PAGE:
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The Weir

By Conor McPherson; Directed by Ciarán O'Reilly
Produced by The Irish Repertory Theatre

Off Broadway, Play Revival
Extended through 9.6.15
DR2 Theatre, 103 East 15th Street


by Weston Clay on 7.9.15

The WeirAmanda Quaid, Tim Ruddy, John Keating, and Paul O'Brien in The Weir. Photo by Carol Rosegg.


BOTTOM LINE: After a successful 2013 run, Conor McPherson’s brilliant play is back at the Irish Rep and it will chill and warm your heart in equal portions.

Just around “the knock,” in a small, dull, and very old town in the Irish countryside, there’s a pub where the local men come together nightly to drink “small ones” and pints. Conor McPherson’s brilliant script for The Weir is peppered with local vernacular like “the knock” (presumably a rocky outcropping) and “small one” (a way of calling a pour of whiskey, but also of making the excessive drinking seem a bit more modest) and this is one of a seemingly endless list of details embedded in The Weir that bring this story to warm, fresh, pulsating life.

The charmingly modest pub that consists of this play’s single set (set design by Charlie Corcoran, props by Deirdre Brennan) feels worn-in and well-kept by its stoic proprietor Brendan (Tim Ruddy), who himself is like a living component of the set. Brendan is the taciturn barkeep who rarely speaks, but when he does he exhibits just how firm of a grasp he has on the lives and interrelations of his daily customers.

As a whole, the cast has a chemistry that beautifully mimics the relations between men who drink together on a nightly basis and oscillate between warm companionship and bitter bickering. Each of these characters is lonely in his own way and the visits to the pub are a way of escaping that isolation, at least for a while. Jack (Paul O’Brien) is troubled by the lack of a woman in his life as he inevitably gets on in age; Jim (John Keating), with his mop of curly hair, is more likely isolated by his eccentric mind, and often positions himself off to the side, quietly listening—and, to be sure, thinking a lot too; Finbar (Sean Gormley) is boisterous and moneyed and the only one who is married, which itself isolates him from his envious neighbors. This being the case, it is quite upsetting when Finbar (or all people) brings around a new woman named Valerie (Amanda Quaid). Valerie, we find out, has just bought an old house in the country near town and no one can quite imagine what would bring her from Dublin to a place where nothing much seems to happen or change.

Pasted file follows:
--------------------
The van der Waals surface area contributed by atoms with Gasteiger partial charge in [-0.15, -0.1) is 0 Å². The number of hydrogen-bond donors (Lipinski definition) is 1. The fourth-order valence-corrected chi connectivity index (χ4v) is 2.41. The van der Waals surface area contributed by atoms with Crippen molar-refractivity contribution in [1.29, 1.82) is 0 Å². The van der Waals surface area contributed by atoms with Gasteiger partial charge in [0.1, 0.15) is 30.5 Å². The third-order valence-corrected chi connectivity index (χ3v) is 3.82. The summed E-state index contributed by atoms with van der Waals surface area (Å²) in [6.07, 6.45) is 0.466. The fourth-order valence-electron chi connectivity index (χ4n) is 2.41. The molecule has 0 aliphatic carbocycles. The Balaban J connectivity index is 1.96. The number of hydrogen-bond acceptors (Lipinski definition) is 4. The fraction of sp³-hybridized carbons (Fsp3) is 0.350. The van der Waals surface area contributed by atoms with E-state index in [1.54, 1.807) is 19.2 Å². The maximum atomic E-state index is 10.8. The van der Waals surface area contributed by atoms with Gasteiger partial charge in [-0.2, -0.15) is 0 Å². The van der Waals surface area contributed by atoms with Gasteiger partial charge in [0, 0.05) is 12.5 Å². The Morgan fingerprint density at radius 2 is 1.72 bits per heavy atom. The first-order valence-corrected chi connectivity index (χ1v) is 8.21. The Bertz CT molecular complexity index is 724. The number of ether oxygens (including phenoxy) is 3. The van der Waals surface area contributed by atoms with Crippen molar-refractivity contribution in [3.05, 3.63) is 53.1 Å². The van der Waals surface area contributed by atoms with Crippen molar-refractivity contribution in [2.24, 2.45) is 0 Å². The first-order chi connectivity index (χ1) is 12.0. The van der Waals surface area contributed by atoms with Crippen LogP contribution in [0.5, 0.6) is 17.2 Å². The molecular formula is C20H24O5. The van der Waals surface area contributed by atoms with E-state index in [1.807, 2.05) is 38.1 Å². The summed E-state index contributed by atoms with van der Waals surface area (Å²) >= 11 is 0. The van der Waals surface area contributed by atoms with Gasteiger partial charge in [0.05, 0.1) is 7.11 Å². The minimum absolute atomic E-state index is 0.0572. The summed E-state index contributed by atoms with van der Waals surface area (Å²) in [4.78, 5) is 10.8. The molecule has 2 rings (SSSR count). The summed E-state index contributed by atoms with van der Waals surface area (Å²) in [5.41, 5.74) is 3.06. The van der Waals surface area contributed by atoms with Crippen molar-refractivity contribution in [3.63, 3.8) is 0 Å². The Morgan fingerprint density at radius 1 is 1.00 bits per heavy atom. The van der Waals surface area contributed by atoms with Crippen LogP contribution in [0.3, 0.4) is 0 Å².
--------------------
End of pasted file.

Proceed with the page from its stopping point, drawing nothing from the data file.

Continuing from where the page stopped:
The presence of a feminine newcomer makes this evening unlike any other at the pub. Valerie is a prospect, but she’s also a set of ears that hasn’t heard the same old stories over and over again. When Jack takes to telling Valerie a local tale about the house she has just moved into—the kind of local yarn with embellished details and supernatural elements that, in order to preserve the wondrous narrative tension, are best left unmentioned here—it is only afterwards that he realizes such a haunting story could be upsetting for a lone woman to hear about her new house. But once the stories have started, it’s hard to stop, and, as the evening progresses and the Jameson’s and Harp continues to flow, the characters share increasingly intimate and unsettling tales about themselves and their little community and, as an audience member, you feel like you are spying on an intimate evening of what can only be called "ghost stories." When at last the troubled Valerie shares her own story of what has brought her to this place, it is only because she feels the relief of being in company with people who won’t think she’s, as she puts it, “bananas.”

The brilliance of this play is rooted in the language of McPherson’s script; language that is unmistakably Irish and, in that unmistakably Irish way, strikes a fantastic balance between poeticism and real talk. It is always remarkable to me when I find a play so gripping, only later to realize it was simply brilliant dialogue. This wouldn't quite be the case, of course, if it wasn't brought to life by an impeccable cast. There is no star of this show. Even better, each player contributes to build a message that reaches far deeper into us than star power can: isolated as our souls may be, we are all a part of the human fabric and nothing else can truly give us comfort. Although much of this play’s appeal is the chilling effect of ghost stories, the lasting impact is one of radiant warmth.

(The Weir plays at DR2 Theatre, 103 East 15th Street (temporary home to the Irish Rep while they renovate), through September 6, 2015. Performances are Tuesdays at 7, Wednesdays at 3 and 8, Thursdays at 7, Fridays at 8, Saturdays at 3 and 8, and Sundays at 3. Tickets are $70 and are available at or by calling 212.727.2737. For more show information, visit